Unprecedented vaccine access survey
Humanity & Inclusion (HI) recently carried out a survey on access to vaccination programmes by people with disabilities in Laos. HI’s teams interviewed some one hundred people with disabilities by telephone from May to June 2021 in the districts of Xamnua and Kaison and in the capital Vientiane.
“Our current projects show that people with disabilities always find it harder to access care. As the survey we conducted in Laos a few months ago revealed, access to Covid-19 vaccination programmes is no exception,” says Pilar Duat Llorens, the director of HI’s programmes in the region.
The survey revealed that:
- Only 19% of people asked have been vaccinated
- 61% are worried by the unknown effects of the vaccines and regret the lack of information on its impact on underlying medical conditions
- 73% say the biggest obstacles to vaccination are long queues and no priority lane for people with disabilities
- 43% do not have enough information on where and how they will be vaccinated
- 55% say that if they had more information on vaccines, they would be more motivated to get vaccinated
- Between 56% and 85% say they would get vaccinated if they had the opportunity.
Reducing the impact of the pandemic
“As a humanitarian organisation, we need to help reduce the impact of Covid-19 in the countries where we work,” explains Pilar Duat Llorens. In Laos between January and June 2021, HI:
- Raised the awareness of 1,287 people, including 110 people with disabilities, on Covid-19 risks by displaying posters, organising workshops and training sessions, and relaying prevention messages in the media and on social media in 21 villages in the district of Houamoung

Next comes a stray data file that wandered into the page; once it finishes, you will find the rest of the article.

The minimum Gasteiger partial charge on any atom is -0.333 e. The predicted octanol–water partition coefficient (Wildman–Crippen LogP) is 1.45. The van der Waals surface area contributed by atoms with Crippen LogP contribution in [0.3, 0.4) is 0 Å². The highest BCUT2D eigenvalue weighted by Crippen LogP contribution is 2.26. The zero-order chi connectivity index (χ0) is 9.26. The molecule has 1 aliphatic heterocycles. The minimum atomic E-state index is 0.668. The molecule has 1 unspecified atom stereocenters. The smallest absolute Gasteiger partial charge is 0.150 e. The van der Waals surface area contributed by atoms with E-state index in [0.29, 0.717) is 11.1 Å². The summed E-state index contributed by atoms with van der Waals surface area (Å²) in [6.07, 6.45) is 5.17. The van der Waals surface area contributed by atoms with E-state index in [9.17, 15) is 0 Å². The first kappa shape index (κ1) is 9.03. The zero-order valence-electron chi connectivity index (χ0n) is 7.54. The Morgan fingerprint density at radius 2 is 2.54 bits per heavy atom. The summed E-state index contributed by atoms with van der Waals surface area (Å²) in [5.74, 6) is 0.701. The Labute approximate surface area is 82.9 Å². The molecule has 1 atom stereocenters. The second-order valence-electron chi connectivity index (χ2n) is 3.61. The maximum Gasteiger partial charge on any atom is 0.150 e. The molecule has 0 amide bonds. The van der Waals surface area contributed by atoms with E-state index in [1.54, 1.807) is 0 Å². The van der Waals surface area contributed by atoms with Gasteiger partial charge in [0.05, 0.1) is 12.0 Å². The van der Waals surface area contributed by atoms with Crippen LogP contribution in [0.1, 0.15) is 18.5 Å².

- Distributed 1,466 protection kits containing thermometers, masks, face shields and protective suits in Savannakhet
- Handed out 365 kits containing awareness-raising posters in the districts of Savannakhet, Houaphan and Houamoung
- Transported 460 Covid-19 patients in Vientiane Capital
- Repaired and maintained 7 ambulances belonging to Vientiane Rescue 1623 and made available two of HI’s vehicles adapted to the transport of contaminated patients in the province of Houaphan.
Straightforward adjustments to protect vulnerable people
People with disabilities have been disproportionately affected by the coronavirus pandemic, especially since the virus has the potential to impact pre-existing conditions. Physical obstacles and discriminatory behaviour can also limit access to high-demand public services.
“The pandemic affects everyone, but people with special needs are even more vulnerable. Many easy and reasonable adjustments can be made so everyone is included in the fight against Covid-19,” says Pilar Duat Llorens.“The people organising Covid-19 vaccination programmes need to ensure everyone is included,” she adds. “It is important to adapt communication campaigns by making new formats available and translating messages into sign language, for example. We also need to provide transport to vulnerable individuals and provide appropriate support to people with special needs if they have to queue.”